Tag: silt fencing

A silt fence, sometimes (misleadingly) called a “filter fence,” is a temporary sediment control device used on construction sites to protect water quality in nearby streams, rivers, lakes and seas from sediment (loose soil) in stormwater runoff. Silt fences are widely used on construction sites in North America and elsewhere, due to their low cost and simple design. However, their effectiveness in controlling sediment can be limited, due to problems with poor installation, proper placement, and/or inadequate maintenance.

Project Profile: Southampton Solar Project

Project Profile: Southampton Solar Project

THE SOUTHAMPTON SOLAR PROJECT consists of solar arrays in six locations in Southampton County, VA, covering approximately 1,400 acres. Although the arrays are on separate parcels and are not contiguous, they are in the same general area of the county; the largest parcel, designated Pod A, covers 663 acres, and

Hydroseeding With Native Seed Mix for Erosion Control

Hydroseeding With Native Seed Mix for Erosion Control

Native seed mix is becoming increasingly popular in hydroseeding projects.  When native grasses and plants spring up after a successful hydroseeding project, the plants blend in with neighboring vegetation. The success of any erosion control project depends on many factors, including site, budget, and season. In this article we’ll examine two successful projects where native seed mixes

Hydroseeding: Protecting the Soil and the Future

Hydroseeding: Protecting the Soil and the Future

Timing hydroseeding correctly requires balance and planning. Today, contractors like Brian Young, general manager of Fox Erosion Control & Landscape Inc. based in Clackamas, OR, are fast approaching the last seeding window of the year as set for his region by the Oregon Department of Transportation: September 1 through October

Cofferdams Control Water While Trenching Under a River

Cofferdams Control Water While Trenching Under a River

In the summer of 2014, Midwestern Contractors was involved with laying two high-pressure gas transmission lines across the DuPage River, located in the western suburbs of Chicago.

“In this project, we had to lay two 18- or 20-inch lines across the river,” explains Mike Purpura, the company’s director of business development.

Keeping the Waters Clear

Keeping the Waters Clear

Airplane Safety and Aquatic Protection:
Any work taking place in and around Boston Harbor attracts a lot of attention from local, state, and federal agencies. As a result, when the Massachusetts Port Authority (Massport) came to the realization that runway safety area work at Boston’s Logan International Airport was necessary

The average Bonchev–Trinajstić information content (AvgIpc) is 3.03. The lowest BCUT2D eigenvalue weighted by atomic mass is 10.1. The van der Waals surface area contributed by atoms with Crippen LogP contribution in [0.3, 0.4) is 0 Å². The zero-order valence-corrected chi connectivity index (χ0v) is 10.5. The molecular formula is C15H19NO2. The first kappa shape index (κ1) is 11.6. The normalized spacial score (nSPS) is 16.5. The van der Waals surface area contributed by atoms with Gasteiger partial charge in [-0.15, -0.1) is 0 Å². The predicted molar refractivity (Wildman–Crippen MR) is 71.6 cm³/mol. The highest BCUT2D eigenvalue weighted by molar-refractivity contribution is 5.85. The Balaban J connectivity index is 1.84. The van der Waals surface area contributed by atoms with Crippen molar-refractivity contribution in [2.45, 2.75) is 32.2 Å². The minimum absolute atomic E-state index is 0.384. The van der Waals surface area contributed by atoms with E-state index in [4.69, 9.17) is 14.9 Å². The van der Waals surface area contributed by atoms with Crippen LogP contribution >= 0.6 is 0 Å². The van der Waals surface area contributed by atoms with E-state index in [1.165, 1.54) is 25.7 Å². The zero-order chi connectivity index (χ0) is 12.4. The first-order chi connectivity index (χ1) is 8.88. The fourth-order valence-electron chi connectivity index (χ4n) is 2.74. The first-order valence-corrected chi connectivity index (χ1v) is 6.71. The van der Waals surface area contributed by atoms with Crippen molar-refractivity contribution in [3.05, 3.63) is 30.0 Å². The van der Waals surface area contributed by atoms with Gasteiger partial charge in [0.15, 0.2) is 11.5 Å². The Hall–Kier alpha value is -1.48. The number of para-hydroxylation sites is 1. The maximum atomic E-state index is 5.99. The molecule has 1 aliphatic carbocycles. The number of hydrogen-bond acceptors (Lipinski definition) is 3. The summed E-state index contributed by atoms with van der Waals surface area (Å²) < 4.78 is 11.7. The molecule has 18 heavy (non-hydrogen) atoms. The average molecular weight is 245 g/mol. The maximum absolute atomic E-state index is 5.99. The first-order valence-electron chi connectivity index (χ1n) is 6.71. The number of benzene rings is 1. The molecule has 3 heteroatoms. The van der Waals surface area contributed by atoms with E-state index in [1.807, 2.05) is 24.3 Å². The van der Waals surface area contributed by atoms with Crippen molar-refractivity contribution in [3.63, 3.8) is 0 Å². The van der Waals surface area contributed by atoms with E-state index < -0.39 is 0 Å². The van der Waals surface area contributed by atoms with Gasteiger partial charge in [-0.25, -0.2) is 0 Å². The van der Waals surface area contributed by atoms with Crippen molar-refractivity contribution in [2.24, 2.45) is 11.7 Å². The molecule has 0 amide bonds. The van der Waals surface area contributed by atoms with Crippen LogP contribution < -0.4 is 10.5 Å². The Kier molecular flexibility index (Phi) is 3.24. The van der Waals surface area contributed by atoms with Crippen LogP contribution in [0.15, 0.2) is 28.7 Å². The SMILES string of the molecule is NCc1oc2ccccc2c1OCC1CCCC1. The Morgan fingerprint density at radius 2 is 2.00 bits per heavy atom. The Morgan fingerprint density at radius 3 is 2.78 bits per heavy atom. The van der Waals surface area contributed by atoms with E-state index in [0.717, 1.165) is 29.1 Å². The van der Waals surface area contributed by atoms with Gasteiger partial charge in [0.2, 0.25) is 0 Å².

Keeping the Waters Clear

Keeping the Waters Clear

Airplane Safety and Aquatic Protection Any work taking place in and around Boston Harbor attracts a lot of attention from local, state, and federal agencies. As a result, when the Massachusetts Port Authority (Massport) came to the realization that runway safety area work at Boston’s Logan International Airport was necessary

Finding a Strategy for Sediment

Finding a Strategy for Sediment

Many things are dictating the choices of temporary sediment control these days: stormwater pollution prevention plan (SWPPP) compliance and other environmental concerns, product strength, ease of installation, productivity concerns, minimal maintenance, reduced labor costs, and other budgetary factors. While temporary sediment control may consist of a BMP used on a

Silt Fence and Wattles Stay the Course

Silt Fence and Wattles Stay the Course

Classic performers in any field remain popular because they serve a purpose and they execute it well. Take, for example, sediment control. While many materials used for this objective on project sites around the globe have become more environmentally sensitive and more effective regarding their intended purpose in recent years,

Silt Fence and Wattles Stay the Course – Part 2

Silt Fence and Wattles Stay the Course – Part 2

Replacing a Water Main
Another site that combines a variety of techniques, including silt fencing and wattles, is an ongoing water main instillation project at Fort Belvoir military base in Virginia.

Work at the 80,000-acre site began in 2010, stopped briefly, and resumed in August 2011. Sediment control at the site where

Silt Fence and Wattles Stay the Course – Part 1

Silt Fence and Wattles Stay the Course – Part 1

These standards of the industry remain viable, versatile, and classic.

Classic performers in any field remain popular because they serve a purpose and they execute it well. Take, for example, sediment control. While many materials used for this objective on project sites around the globe have become more environmentally sensitive and

Enter Your Log In Credentials
×